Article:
Here at Litphonix, we’re of the view that you can’t go far wrong with a Hardy novel. The quaint, pastoral nature of his fictional dreamscape, the idyllic county of Wessex, with its towering hedgerows and golden barley fields, is what inevitably draws readers in, and still more poignant are the dramas of farmyard and country lane; the struggles of his characters against themselves, society and the elements alike. Yet, one maiden in particular tugs long and hard at the old heart-strings time after time: the indelible Tess.
Indeed, the poor girl is pushed from pillar to post in this stirring story of patriarchal injustice and innocence profaned. Tess’ life is set on a rather grim track when her uppity parents – John and Joan Durbeyfield – send her to claim kin with the profligate Alec D’Urberville, with whom she allegedly shares an ancient bloodline. It transpires that the pair are not in fact related, D’Urberville’s late father having bought the title out of vanity, but the libertine wastes no time in securing the blushing beauty a position on his mother’s estate, with damning results.
When Tess becomes pregnant, and loses her child, she is forced to abandon her simple and homely existence for the perils of life on the move, hiding from the past – but redemption may yet lie ahead when she meets the ineffable Angel Clare, her saviour and her downfall…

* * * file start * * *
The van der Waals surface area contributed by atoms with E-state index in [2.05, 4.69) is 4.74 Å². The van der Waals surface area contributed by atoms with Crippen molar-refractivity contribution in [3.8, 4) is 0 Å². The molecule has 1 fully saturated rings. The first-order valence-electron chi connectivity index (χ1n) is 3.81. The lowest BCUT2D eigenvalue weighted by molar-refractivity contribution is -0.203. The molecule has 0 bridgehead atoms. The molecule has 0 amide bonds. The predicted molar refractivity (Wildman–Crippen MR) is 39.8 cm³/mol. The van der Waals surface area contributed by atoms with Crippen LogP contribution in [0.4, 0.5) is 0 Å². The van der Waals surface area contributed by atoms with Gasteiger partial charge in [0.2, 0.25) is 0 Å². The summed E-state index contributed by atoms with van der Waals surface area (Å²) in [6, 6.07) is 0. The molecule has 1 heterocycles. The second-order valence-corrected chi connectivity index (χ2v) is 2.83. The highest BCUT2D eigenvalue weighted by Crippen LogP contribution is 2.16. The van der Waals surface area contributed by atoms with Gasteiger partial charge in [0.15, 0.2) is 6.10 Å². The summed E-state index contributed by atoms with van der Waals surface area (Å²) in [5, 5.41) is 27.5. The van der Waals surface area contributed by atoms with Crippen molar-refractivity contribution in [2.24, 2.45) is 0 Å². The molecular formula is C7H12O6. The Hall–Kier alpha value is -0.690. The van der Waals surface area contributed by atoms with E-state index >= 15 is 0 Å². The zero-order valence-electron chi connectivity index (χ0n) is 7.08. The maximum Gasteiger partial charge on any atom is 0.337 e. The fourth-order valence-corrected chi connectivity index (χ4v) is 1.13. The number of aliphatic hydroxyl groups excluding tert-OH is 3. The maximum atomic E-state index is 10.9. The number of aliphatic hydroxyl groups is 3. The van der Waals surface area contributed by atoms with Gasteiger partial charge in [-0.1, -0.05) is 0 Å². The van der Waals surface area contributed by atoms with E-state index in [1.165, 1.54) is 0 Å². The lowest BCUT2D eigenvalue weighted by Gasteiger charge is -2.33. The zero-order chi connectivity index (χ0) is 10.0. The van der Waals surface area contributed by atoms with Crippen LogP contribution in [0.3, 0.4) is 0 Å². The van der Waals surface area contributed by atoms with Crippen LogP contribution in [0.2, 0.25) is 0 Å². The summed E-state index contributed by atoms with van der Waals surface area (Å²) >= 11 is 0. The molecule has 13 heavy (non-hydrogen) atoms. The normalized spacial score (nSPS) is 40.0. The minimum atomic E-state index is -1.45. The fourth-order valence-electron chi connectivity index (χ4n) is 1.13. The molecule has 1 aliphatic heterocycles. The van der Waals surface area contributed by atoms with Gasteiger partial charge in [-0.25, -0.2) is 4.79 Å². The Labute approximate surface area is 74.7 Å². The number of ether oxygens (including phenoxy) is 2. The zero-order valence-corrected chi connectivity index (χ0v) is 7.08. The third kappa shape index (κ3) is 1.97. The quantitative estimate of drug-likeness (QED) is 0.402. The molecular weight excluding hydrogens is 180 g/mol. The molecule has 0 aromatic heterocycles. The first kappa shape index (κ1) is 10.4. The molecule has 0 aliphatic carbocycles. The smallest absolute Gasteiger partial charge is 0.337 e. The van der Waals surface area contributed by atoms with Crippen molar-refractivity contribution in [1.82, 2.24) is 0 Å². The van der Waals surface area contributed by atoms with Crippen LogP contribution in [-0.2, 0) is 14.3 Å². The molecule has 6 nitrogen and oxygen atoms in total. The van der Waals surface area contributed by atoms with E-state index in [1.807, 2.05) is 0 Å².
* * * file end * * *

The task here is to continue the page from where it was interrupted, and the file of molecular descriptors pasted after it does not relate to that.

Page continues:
Ever the pioneer of equal rights, Hardy deftly countered the deep-seated double standards of Victorian society about women (the root of all evil…mwahahahaha!) and ‘purity’ that meant rape was a woman’s fault and a woman’s undoing. Alec (the Devil Incarnate) and Angel (not quite as chaste as his name suggests…) are held up to epitomise this, each of them blameless in violating their own purity while Tess is entirely accountable for the theft of her own. Still, she endures poverty, destitution and heartbreak, and loneliness, and hunger, and just about every misfortune going, with twice the courage of the male characters who put her in that position.
By the end of the novel, my eyes were brimming with tears and all around me, passengers on the First Great Western train to London Paddington looked on, baffled by my spontaneous outburst. Such is the sobering effect of great literature – a chance to step back and put everything in perspective, to realise how much we have developed as a society since Hardy posed the question: is this really justice? I cannot recommend Tess more highly, and for those of you unfamiliar with Hardy, what better way to begin than with this heart-rending tale of love and loss, newly available to narrate on the Litphonix database! Why not get started now? Happy (or, rather, cathartic) reading!